The MailerMailer data had shown midnight and 6PM to be the scheduled delivery hours that resulted in the highest click rates, but the Eloqua results appear to be more conventional, and the data sample may be the reason why. The highest click rates being reserved for emails sent at 8AM and 12PM tracks with how a B2B audience might be digesting emails. That is, while they might be opening them during off-peak hours, it seems more likely that they would be clicking on emails that are at the top of their inbox at the start of the work day or at lunchtime. (Click-to-open rates didn’t quite move in lockstep, but hewed closely to the click rate pattern in the analysis, too.) Eloqua’s researcher posits that while recipients will open emails at off-peak hours, they’re less likely to be able to act on those emails, and might be less inclined to follow through with them during those peak workday hours when they’re sorting through a long list of messages.

(Just for fun, a separate study from Experian looking at emails sent by an array of industries during Q4 2012 found results more similar to MailerMailer’s. That is, unique open and click rates tended to be higher for emails sent during off-peak hours.)

Weekends: To Send or Not to Send?

The data sets showed at least some similarities on a time of day basis, but they diverged completely when looking at days of the week. For MailerMailer, emails sent on the weekend generally saw below-average open rates, while for Eloqua, weekend emails had the highest open rates. The opposite results continued when examining click rates: these were highest for emails sent during the weekend, per MailerMailer, but lowest for those sent over the weekend in Eloqua’s study. Just to throw a spanner in the works, Experian’s results showed weekend emails having higher open and click rates.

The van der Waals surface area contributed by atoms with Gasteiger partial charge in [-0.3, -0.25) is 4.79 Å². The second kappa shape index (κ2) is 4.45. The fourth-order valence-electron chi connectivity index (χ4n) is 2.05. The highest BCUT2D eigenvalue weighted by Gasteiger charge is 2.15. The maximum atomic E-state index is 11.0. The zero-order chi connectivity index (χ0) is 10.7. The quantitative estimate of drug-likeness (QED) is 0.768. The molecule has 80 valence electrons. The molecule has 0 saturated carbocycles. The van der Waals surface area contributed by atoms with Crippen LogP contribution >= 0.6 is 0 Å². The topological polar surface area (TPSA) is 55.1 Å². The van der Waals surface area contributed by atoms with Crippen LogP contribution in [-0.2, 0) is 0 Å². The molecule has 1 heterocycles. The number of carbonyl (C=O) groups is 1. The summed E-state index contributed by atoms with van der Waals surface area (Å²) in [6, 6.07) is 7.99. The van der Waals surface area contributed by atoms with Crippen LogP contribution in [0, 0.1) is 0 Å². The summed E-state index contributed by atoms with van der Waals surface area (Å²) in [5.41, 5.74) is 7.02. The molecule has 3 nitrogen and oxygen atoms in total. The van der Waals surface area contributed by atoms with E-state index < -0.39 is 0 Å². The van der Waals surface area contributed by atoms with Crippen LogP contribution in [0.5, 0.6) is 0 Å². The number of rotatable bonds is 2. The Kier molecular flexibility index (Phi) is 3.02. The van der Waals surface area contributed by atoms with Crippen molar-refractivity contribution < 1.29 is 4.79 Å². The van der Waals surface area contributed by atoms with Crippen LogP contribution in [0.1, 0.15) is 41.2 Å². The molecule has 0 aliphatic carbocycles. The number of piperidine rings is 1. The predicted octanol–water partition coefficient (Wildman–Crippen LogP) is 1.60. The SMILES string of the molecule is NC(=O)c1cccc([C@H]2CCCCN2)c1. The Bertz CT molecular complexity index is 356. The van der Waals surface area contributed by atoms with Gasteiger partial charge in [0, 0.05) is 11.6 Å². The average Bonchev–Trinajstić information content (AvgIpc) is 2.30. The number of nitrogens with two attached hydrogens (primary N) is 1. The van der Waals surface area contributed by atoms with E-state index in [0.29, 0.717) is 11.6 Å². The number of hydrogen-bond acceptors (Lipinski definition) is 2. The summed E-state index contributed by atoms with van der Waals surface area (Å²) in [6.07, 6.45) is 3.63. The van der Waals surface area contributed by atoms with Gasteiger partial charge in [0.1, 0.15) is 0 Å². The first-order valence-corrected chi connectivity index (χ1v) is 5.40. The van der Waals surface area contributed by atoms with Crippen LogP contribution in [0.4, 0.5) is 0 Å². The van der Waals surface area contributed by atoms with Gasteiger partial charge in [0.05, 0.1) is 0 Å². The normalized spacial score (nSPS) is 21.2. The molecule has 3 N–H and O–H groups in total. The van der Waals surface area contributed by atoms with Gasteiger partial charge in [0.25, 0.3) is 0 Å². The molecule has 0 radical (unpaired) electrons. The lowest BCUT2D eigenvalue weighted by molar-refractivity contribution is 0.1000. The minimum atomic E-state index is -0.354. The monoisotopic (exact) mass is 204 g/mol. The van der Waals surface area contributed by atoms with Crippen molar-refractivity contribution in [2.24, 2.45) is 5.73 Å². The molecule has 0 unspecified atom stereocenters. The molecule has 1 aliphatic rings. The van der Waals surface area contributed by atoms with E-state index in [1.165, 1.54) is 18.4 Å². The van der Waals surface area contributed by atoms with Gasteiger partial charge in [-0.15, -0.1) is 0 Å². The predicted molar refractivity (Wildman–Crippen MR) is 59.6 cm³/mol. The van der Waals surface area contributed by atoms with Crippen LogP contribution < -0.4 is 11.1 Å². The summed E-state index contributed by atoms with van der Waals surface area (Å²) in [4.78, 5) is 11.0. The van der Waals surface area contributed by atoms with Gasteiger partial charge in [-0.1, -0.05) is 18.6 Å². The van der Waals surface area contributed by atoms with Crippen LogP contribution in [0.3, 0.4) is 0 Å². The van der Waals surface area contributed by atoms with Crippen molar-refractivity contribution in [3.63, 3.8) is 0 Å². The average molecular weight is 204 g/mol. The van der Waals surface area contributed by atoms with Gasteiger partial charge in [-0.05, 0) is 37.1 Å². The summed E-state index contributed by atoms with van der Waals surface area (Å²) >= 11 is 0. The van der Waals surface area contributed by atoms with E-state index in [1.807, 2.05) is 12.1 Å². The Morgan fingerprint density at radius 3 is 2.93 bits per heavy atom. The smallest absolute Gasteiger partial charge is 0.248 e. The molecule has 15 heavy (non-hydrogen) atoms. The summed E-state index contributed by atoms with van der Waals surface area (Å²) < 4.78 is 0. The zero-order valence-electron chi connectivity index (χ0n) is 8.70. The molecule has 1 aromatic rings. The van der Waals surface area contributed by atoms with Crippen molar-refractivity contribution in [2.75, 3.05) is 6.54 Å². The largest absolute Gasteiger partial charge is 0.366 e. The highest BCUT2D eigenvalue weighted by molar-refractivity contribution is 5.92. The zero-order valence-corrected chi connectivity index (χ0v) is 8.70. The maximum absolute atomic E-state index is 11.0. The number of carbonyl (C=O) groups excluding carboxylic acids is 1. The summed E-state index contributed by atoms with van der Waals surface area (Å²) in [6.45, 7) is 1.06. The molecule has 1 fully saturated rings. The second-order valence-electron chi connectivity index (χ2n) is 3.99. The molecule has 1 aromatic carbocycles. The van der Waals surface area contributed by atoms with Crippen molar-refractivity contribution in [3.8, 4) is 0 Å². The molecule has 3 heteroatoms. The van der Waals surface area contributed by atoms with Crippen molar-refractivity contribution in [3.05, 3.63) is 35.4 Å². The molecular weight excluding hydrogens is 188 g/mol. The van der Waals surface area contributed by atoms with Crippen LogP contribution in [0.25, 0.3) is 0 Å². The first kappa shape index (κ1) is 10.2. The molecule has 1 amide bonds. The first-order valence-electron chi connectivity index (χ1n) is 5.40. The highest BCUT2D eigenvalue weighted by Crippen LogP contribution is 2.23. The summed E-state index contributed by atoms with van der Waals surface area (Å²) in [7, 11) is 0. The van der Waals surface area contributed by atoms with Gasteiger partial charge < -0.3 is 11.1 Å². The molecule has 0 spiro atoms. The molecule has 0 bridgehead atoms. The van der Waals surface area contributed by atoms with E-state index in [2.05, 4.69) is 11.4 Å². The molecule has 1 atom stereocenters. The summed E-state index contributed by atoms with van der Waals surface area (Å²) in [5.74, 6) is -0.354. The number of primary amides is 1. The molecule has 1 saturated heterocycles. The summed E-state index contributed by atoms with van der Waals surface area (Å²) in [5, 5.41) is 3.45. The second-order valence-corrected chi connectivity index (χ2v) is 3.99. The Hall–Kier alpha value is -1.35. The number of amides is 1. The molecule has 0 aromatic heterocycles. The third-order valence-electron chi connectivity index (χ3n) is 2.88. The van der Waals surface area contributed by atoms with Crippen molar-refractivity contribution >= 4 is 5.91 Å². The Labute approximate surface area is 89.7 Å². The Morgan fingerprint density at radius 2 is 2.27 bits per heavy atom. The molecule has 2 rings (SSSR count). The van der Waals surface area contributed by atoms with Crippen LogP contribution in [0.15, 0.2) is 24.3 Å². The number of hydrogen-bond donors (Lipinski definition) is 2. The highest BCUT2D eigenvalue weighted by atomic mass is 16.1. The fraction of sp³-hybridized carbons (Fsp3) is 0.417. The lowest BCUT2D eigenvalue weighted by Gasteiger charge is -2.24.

The varying results can easily be explained away as deriving from methodological differences, such as industry (with Eloqua’s data heavily skewed towards B2B) or time period analyzed. Studies looking at a cross-section of industries are naturally more indicative of broader trends than those that focus on a more niche audience, and shouldn’t be expected to align. (Newsflash: different data sets yield different results.)

Neither study is “wrong,” of course, but when analyzing data that covers a broad spectrum of activity it’s always important to consider the results as useful (particularly on a directional basis) and meaningful bases for discussion, but not necessarily prescriptive. The profoundly different results found for click rates and days of the week only serve to reinforce the disclaimers that accompany these studies: while they do provide useful starting points from which to evaluate marketers’ own data, they cannot be expected to substitute for brands’ own testing.

Even with all of that, it’s still interesting to see that the three studies cited found open rates to be relatively higher for emails sent during off-peak hours. Was that commonality a coincidence, or a strong indication that off-peak hours really are best if a simple open is the end goal?

Marketers, your studies can further inform that discussion and are welcomed. Related data can be sent to editorial@marketingcharts.com.